Jackson and I had connected with the owner of a tourism outfitter, Forgotten World Adventures. They had developed a tour on the old disused railway using petrol driven golf carts on the tracks. Ian Balme gave us permission to strap our bikes to the buggy’s for the almost 50 kilometers to a spot we would be closest to our start point and leave us a 30-kilometer gravel ride back to Taumaranui.
It was pretty comical jamming our bikes in the back of a four person buggy. But, we made it work and set off with the commercial tour of the day. Once a busy moving coal and timber, prospectors hoped the railway would bring prosperity to the remote areas. It failed to come to fruition and the railway fell into a state of decay before Ian’s business brought it back to life offering a unique way of viewing the landscape.
The tour customers thought we were a bit crazy, there were some nice old ducks and we natted away when we got the chance. They waved us off after we built our bikes up and headed for the finish line. It was a nice cruisy undulating ride through sheep country. Really hot, we had a 300-meter vertical climb to finish before the descent into town. It felt brutal.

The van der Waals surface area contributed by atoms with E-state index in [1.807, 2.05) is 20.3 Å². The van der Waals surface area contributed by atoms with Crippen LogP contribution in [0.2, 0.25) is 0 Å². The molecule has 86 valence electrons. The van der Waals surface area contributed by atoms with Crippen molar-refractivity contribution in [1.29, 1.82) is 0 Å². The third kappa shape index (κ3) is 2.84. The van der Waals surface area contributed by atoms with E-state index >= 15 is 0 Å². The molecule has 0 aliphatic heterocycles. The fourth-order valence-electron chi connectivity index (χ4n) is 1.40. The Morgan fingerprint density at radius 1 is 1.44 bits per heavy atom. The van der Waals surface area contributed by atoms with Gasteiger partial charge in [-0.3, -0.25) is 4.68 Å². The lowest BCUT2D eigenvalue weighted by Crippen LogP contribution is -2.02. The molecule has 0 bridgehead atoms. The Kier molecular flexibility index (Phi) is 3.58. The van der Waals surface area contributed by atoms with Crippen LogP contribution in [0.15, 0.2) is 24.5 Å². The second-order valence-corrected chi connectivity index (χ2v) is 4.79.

It seemed only fitting to call the film Forgotten Highways. We had traveled 6 old trails that had been highways at some point in history, be it Maori or European settlers all with similar enthusiasm for their endeavours as we were in the modern day to accomplish a challenge we set for ourselves. The toil we had endured whilst recreating would have been a drop in the bucket for what these hard men and women undertook to live off the land and even just travel through the landscape without the high tech bikes, boats and equipment we had available to us.
Were they forgotten? That depends on definition I reckon, maybe forgotten as ‘highways’, but this Awa and these trails are thick with heritage and folklore, legend and endeavor. In retrospect it seemed fitting to experience this area undertaking a degree of toil and some discomfort giving us the full immersion experience to the Whanganui District.
Deane Parker has always been drawn by the allure of the backcountry, and always will. For as long as he can remember he’s always been passionate about exploring new landscapes, what’s around that corner, over that ridge, or in that canyon. Backcountry bikepacking, bikerafting, and packrafting are the pursuits he’s been most drawn to, through the evolution of being an adventurous kiwi born and bred in Aotearoa, Land of the Long White Cloud, New Zealand—an Adventurer’s nirvana.